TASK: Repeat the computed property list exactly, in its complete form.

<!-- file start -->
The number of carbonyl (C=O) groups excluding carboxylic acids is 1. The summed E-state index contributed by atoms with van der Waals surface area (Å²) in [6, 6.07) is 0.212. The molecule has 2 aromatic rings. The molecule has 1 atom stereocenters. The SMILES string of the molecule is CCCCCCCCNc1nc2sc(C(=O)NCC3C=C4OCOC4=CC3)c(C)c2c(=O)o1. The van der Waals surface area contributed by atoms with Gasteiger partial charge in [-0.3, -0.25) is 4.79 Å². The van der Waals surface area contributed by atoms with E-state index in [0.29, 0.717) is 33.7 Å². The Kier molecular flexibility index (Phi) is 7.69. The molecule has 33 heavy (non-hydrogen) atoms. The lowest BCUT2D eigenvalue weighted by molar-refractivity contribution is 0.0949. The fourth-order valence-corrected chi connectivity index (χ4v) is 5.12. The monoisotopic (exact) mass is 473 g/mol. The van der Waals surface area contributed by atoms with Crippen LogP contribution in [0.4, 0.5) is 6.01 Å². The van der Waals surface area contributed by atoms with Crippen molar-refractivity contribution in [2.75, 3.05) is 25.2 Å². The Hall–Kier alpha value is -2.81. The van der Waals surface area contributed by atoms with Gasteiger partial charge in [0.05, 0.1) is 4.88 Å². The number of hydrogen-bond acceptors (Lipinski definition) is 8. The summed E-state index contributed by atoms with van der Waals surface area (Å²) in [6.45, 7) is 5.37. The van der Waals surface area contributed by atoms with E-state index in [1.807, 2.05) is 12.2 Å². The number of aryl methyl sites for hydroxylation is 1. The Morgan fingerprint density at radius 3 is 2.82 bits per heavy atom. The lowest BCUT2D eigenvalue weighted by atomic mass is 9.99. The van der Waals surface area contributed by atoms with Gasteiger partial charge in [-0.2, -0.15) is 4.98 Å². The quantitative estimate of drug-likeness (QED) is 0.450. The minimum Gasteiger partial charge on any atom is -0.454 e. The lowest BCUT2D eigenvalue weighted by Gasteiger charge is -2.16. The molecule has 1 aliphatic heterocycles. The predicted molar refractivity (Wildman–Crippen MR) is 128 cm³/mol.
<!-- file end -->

The number of carbonyl (C=O) groups excluding carboxylic acids is 1. The summed E-state index contributed by atoms with van der Waals surface area (Å²) in [6, 6.07) is 0.212. The molecule has 2 aromatic rings. The molecule has 1 atom stereocenters. The SMILES string of the molecule is CCCCCCCCNc1nc2sc(C(=O)NCC3C=C4OCOC4=CC3)c(C)c2c(=O)o1. The van der Waals surface area contributed by atoms with Gasteiger partial charge in [-0.3, -0.25) is 4.79 Å². The van der Waals surface area contributed by atoms with E-state index in [0.29, 0.717) is 33.7 Å². The Kier molecular flexibility index (Phi) is 7.69. The molecule has 33 heavy (non-hydrogen) atoms. The lowest BCUT2D eigenvalue weighted by molar-refractivity contribution is 0.0949. The fourth-order valence-corrected chi connectivity index (χ4v) is 5.12. The monoisotopic (exact) mass is 473 g/mol. The van der Waals surface area contributed by atoms with Crippen LogP contribution in [0.4, 0.5) is 6.01 Å². The van der Waals surface area contributed by atoms with Crippen molar-refractivity contribution in [2.75, 3.05) is 25.2 Å². The Hall–Kier alpha value is -2.81. The van der Waals surface area contributed by atoms with Gasteiger partial charge in [0.05, 0.1) is 4.88 Å². The number of hydrogen-bond acceptors (Lipinski definition) is 8. The summed E-state index contributed by atoms with van der Waals surface area (Å²) in [6.45, 7) is 5.37. The van der Waals surface area contributed by atoms with E-state index in [1.807, 2.05) is 12.2 Å². The number of aryl methyl sites for hydroxylation is 1. The Morgan fingerprint density at radius 3 is 2.82 bits per heavy atom. The lowest BCUT2D eigenvalue weighted by atomic mass is 9.99. The van der Waals surface area contributed by atoms with Gasteiger partial charge in [-0.2, -0.15) is 4.98 Å². The quantitative estimate of drug-likeness (QED) is 0.450. The minimum Gasteiger partial charge on any atom is -0.454 e. The lowest BCUT2D eigenvalue weighted by Gasteiger charge is -2.16. The molecule has 1 aliphatic heterocycles. The predicted molar refractivity (Wildman–Crippen MR) is 128 cm³/mol.